Sunday, September 16, 2012

Hawaiian Missionary Stamps, USA

When last week this Sunday's theme was announced, i didnt plan to participate since I didnt really have something to show..and then last night I was browsing to some of my folders with stamps, and I was thrilled to bits when I came across this one coz I thought, 'hey, this can actually fit this Sunday's theme!!'.

So, here we go, this is my contribution to the subject of "he Post, post boxes, postal vans, stamps on stamps, or similar images"

this awesome mini sheet was issued in 2002, commemorating the Hawaiian Missionary stamps. The first Hawaiian Post Office was established in December 1850. Postmaster Henry M. Whitney had stamps printed locally in three denominations. These were the first postage stamps of the Kingdom of Hawaii, issued in 1851, where four stamps of three values - 2¢, 5¢ and 13¢ - comprise the issue, all printed locally by letterpress at the Government Printing Office They came to be known as the "Missionaries" because they were primarily found on the correspondence of missionaries working in the Hawaiian Islands. Only a handful of these stamps have survived to the present day, and so they are amongst the great rarities of philately. It is said that only 28 covers with these stamps are known to exist.

the 2¢ Missionary, first issued October 1, 1851, was intended for payment of the 2¢ foreign mail rate on newspapers but also was used to pay the 2¢ ship fee on letters.

the 5¢ Missionary was first issued October 1, 1851 to pay the Hawaiian postage on foreign mail.

the 13¢ Missionary with "Hawaiian Postage" first issued October 1, 1851 was used to pay the 13¢ combined United States and Hawaiian postage for a single letter bound to an Eastern United States destination.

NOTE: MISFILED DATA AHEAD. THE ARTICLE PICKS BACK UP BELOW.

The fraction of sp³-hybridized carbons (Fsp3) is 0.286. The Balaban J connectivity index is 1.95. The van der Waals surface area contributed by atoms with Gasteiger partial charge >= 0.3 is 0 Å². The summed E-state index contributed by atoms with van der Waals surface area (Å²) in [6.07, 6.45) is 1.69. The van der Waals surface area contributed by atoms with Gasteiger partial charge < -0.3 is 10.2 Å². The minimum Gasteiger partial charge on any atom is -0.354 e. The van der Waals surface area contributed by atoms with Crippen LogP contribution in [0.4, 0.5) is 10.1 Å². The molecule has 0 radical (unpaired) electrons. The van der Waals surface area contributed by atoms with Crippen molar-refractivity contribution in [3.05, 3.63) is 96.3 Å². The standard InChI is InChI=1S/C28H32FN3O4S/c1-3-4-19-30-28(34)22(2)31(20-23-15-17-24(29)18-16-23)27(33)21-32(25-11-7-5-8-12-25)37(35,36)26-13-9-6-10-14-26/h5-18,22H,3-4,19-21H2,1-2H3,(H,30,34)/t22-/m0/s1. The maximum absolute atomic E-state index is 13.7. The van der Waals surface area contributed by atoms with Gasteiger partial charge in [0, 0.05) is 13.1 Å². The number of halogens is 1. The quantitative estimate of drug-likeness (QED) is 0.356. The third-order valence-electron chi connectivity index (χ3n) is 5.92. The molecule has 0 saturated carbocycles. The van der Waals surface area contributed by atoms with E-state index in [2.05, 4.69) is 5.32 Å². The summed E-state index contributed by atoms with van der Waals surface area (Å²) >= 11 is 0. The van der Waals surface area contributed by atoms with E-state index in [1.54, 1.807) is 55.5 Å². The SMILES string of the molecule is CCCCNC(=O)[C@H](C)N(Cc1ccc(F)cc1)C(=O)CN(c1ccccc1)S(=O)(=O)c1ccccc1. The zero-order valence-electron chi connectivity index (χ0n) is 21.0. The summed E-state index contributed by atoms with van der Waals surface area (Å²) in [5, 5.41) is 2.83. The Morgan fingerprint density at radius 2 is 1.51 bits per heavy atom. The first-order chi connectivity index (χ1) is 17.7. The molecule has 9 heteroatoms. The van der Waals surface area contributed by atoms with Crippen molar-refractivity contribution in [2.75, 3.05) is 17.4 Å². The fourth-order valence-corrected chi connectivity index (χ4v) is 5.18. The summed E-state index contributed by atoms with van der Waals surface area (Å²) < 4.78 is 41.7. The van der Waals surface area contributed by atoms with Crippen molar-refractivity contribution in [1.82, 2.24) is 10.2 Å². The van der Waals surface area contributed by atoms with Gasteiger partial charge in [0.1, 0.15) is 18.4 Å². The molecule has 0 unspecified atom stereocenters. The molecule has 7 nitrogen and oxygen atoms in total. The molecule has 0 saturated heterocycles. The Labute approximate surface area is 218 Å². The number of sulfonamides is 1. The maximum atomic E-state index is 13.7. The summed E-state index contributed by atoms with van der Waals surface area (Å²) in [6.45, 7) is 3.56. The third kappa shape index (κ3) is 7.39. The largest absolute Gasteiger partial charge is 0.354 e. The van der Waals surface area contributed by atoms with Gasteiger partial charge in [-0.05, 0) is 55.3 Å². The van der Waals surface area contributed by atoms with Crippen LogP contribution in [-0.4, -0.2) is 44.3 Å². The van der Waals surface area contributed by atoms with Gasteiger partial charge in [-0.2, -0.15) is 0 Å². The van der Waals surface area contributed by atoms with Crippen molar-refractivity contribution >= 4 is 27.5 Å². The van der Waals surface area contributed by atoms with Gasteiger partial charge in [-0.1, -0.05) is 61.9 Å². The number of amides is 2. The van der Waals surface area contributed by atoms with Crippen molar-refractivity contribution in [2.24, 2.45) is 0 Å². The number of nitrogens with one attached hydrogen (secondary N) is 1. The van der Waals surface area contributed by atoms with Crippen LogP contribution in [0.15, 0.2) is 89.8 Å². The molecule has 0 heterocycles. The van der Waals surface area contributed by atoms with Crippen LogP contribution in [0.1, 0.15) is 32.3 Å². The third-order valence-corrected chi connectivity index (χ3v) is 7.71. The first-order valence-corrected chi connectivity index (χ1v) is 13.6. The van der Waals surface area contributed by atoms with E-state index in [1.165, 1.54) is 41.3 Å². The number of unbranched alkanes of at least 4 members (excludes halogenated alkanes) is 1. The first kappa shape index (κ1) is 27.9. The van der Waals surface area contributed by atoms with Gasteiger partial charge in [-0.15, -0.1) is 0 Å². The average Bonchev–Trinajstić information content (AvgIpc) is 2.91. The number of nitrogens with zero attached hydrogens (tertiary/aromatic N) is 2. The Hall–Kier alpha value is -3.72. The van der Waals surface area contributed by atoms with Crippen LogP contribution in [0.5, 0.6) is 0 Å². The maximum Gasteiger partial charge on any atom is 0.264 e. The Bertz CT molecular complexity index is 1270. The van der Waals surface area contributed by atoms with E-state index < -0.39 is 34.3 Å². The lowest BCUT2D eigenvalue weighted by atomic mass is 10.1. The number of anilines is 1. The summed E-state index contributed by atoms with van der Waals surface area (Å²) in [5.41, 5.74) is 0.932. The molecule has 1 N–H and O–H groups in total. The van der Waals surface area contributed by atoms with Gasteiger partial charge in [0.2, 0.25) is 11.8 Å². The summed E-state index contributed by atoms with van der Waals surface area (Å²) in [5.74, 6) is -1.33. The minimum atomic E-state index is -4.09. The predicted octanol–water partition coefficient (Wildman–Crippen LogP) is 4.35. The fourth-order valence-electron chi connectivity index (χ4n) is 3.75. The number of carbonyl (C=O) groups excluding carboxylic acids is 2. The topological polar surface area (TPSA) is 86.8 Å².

The other 13¢ Missionary with the "H. I. & U.S. Postage", was first issued by early April, 1852, to eliminate confusion over whether Hawaii's stamp included the United States postage of 8¢.

The most valuable of all Missionary items is a cover sent to New York City bearing the only known use of the 2-cent value on cover, as well as a 5-cent value and two 3-cent US stamps. This is known as the Dawson Cover. It was in a bundle of correspondence shoved into a factory furnace around 1870, but packed so tightly that the fire went out (though one side of the cover bears a scorch mark). The factory was abandoned; 35 years later, a workman cleaning the factory for reuse discovered the stuffed furnace, and knew enough about stamps to save the unusual covers. This cover was acquired by George H. Worthington in 1905, then bought by Alfred H. Caspary around 1917. It has changed hands several more times: in the 1995 Siegel auction it realized a price of US$1.9 million, and was last sold publicly for $2.09 million,making it one of the highest-priced of all philatelic items. The Dawson cover, shown on this Sheet  may be evidence of the validity of the 1850 Treaty of Friendship, Commerce, and Navigation between the United States and Hawaii as a sovereign nation. Under Article XV.

Thanks a billion to my fairy for this awesome cover which came in sooo handy today :)

For more postal items, visit Viridian's blog...and have a great Sunday! Finally some rain here!!


  1. The story about the furnace is amazing and so is the recent price.

  2. Wow! That minisheet is beautiful - and the story is fantastic too!

  3. Great mini sheet and fascinating story of the stamps.

  4. my first comment got lost! What a story! thank you for contributing sucha 'stamp' story. Such a price for several stamps!

  5. Wow, what a story! I have seen this mini sheet before and have heard about the Dawson cover but never knew the story behind it! Thanks

  6. How interesting and what a great find, though I imagine the first person who saved the cover is not the one who made the most $$$ on it!

  7. Amiga, this is a treasure! Love the minisheet and the history. Excellent choice for this week's Sunday Stamps :D

    Btw, the Spanish Armada is through to the Davis Cup final! Hah, the more I am missing our boy :(

  8. I doubt anyone will have a better choice today. A great cover and an amazing story to go with it.

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